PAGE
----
Combustion engines are a well-known technology used in automobiles, trucks, construction equipment, marine propulsion, and backup power applications. Combustion engines employ the expansion of hot gases to push a piston within a cylinder, converting the linear movement of the piston into the rotating movement of a crankshaft to generate power. While the steam engines that powered the industrial revolution were driven by externally-produced steam, modern combustion engines used for electric power generation are internal combustion engines in which an air-fuel mixture is compressed by a piston and ignited within a cylinder. Reciprocating internal combustion engines (ICE) are characterized by the type of combustion: spark-ignited (SG) or compression-ignited, also known as diesel.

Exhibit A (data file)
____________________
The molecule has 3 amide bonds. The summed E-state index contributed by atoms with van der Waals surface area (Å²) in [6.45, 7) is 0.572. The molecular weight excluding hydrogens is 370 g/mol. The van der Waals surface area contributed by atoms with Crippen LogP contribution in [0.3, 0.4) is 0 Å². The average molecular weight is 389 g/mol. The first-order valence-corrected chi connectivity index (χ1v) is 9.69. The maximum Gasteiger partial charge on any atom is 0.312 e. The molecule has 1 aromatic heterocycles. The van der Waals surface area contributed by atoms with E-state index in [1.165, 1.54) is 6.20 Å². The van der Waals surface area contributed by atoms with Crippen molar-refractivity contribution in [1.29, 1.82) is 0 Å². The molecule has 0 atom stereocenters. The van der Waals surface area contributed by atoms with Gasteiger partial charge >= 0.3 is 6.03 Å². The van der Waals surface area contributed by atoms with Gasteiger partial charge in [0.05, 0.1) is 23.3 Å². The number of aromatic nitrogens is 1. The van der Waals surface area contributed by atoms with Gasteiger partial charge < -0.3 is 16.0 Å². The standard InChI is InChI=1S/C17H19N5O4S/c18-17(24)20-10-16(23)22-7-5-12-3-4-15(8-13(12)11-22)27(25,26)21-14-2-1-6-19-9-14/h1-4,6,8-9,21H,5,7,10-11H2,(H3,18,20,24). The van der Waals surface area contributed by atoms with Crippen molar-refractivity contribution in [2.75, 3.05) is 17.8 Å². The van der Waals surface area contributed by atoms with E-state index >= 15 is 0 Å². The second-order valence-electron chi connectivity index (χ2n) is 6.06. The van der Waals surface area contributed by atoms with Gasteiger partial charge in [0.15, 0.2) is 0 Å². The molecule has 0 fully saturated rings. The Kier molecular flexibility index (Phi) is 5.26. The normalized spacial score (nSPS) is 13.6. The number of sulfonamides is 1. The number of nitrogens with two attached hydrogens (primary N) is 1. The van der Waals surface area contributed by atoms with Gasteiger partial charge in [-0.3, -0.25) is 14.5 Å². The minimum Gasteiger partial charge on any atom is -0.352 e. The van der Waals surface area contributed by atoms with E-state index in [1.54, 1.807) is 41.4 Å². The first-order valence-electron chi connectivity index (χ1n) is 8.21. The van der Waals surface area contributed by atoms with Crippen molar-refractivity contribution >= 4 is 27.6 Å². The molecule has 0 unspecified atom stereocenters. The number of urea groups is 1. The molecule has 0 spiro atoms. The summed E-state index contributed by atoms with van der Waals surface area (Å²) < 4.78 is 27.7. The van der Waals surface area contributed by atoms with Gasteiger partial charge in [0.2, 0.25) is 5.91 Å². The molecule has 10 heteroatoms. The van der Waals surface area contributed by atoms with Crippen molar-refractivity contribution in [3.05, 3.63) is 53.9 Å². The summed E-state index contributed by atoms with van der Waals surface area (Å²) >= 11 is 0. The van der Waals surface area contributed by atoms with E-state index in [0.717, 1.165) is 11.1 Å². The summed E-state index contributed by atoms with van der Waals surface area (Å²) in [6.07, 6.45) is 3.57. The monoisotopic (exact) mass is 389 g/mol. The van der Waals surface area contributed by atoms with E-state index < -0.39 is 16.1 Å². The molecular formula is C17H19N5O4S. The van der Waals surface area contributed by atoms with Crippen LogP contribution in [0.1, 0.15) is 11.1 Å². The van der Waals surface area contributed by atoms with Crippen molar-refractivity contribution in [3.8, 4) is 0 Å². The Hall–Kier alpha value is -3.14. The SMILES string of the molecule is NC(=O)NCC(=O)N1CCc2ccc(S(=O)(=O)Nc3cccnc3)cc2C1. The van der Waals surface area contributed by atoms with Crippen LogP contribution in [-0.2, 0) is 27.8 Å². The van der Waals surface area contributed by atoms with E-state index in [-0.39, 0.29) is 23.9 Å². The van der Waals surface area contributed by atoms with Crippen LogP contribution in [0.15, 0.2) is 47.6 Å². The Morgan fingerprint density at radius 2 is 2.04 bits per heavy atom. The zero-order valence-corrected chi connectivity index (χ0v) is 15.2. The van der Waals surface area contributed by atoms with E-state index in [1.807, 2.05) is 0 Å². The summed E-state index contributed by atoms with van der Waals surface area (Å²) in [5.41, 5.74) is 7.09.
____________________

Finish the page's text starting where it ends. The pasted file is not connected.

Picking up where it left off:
The SG engine is based on the Otto cycle, and uses a spark plug to ignite an air-fuel mixture injected at the top of a cylinder. In the Otto cycle, the fuel mixture does not get hot enough to burn without a spark, which differentiates it from the Diesel cycle. In diesel engines, air is compressed until the temperature rises to the auto-ignition temperature of the fuel. As the fuel is injected into the cylinder, it immediately combusts with the hot compressed air and expanding combustion gases push the piston to the bottom of the cylinder.